The fact is most of the lots originally were campsites and were never supposed to be anything more. People bought them and built illegally because they knew they could never get building permits for so close to the river. The neighborhood is private, without town roads or infrastructure, so the development largely happened under the radar. They built everything without talking to the building inspector, so half the houses were shacks jacked up on cinderblock stilts. People obviously knew it was happening, but town officials going back 40 years ignored it.
It’s hard to fault the current administration for a problem they inherited. Officials don’t like to talk about it, but they tried to deal with the problem before the storm. They looked for ways to clean up the neighborhood, but without funding to compensate property owners for the homes they would have been forced out of they didn’t get anywhere.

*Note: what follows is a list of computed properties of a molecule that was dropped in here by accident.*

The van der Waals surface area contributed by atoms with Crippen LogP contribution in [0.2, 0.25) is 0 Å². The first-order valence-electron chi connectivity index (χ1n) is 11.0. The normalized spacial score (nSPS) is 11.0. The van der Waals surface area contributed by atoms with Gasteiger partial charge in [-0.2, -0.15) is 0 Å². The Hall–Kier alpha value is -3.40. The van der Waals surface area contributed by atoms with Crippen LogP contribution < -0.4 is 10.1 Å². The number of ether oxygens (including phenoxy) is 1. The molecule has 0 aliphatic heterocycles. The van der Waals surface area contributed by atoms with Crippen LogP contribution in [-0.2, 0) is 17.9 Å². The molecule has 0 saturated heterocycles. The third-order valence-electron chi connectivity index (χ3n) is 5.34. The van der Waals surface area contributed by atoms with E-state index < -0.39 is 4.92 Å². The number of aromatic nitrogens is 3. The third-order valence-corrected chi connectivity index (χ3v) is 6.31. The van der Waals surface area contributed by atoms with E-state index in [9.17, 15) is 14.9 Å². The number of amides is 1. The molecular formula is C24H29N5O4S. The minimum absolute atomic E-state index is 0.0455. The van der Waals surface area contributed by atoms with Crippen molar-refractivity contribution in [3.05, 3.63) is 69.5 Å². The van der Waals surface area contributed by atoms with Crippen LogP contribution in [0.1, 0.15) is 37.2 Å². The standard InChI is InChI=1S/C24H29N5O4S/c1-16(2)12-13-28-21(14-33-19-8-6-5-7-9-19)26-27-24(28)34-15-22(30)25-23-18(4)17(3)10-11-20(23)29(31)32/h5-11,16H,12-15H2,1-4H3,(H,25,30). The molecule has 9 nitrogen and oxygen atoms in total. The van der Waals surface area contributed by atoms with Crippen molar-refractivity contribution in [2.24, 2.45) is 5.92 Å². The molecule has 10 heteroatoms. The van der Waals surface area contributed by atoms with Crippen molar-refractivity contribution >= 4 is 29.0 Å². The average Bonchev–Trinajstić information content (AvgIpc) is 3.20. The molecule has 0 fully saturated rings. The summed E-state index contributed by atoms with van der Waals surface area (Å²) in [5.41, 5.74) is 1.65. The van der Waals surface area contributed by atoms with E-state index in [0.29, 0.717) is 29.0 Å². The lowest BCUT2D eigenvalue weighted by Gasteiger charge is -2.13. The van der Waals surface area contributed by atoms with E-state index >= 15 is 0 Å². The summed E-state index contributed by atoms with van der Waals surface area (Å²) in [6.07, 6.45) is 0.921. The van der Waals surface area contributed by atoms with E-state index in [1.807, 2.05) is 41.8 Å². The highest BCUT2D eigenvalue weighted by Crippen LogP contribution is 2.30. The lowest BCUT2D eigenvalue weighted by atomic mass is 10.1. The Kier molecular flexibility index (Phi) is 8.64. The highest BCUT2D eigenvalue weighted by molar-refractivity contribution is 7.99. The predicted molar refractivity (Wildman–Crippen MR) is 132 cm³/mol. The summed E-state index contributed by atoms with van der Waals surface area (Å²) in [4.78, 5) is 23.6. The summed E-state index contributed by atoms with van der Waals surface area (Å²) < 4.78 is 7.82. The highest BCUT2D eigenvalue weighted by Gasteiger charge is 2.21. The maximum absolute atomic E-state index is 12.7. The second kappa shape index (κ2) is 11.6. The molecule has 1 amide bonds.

Then the storm came. The emergency declaration gave the town the deep pockets it needed to finally address the problem. It took political will for town officials to step up and enforce regulations their predecessors ignored for four decades, but most people think it was the right thing to do. 22 people had to be rescued out of Transvale Acres on the night of the storm. The question has come up: What happens if durring the next flood a firefighter dies trying to rescue someone out of sub-standard housing that the town allowed to stand? It may seem draconian now, but over the long term it’s the right move.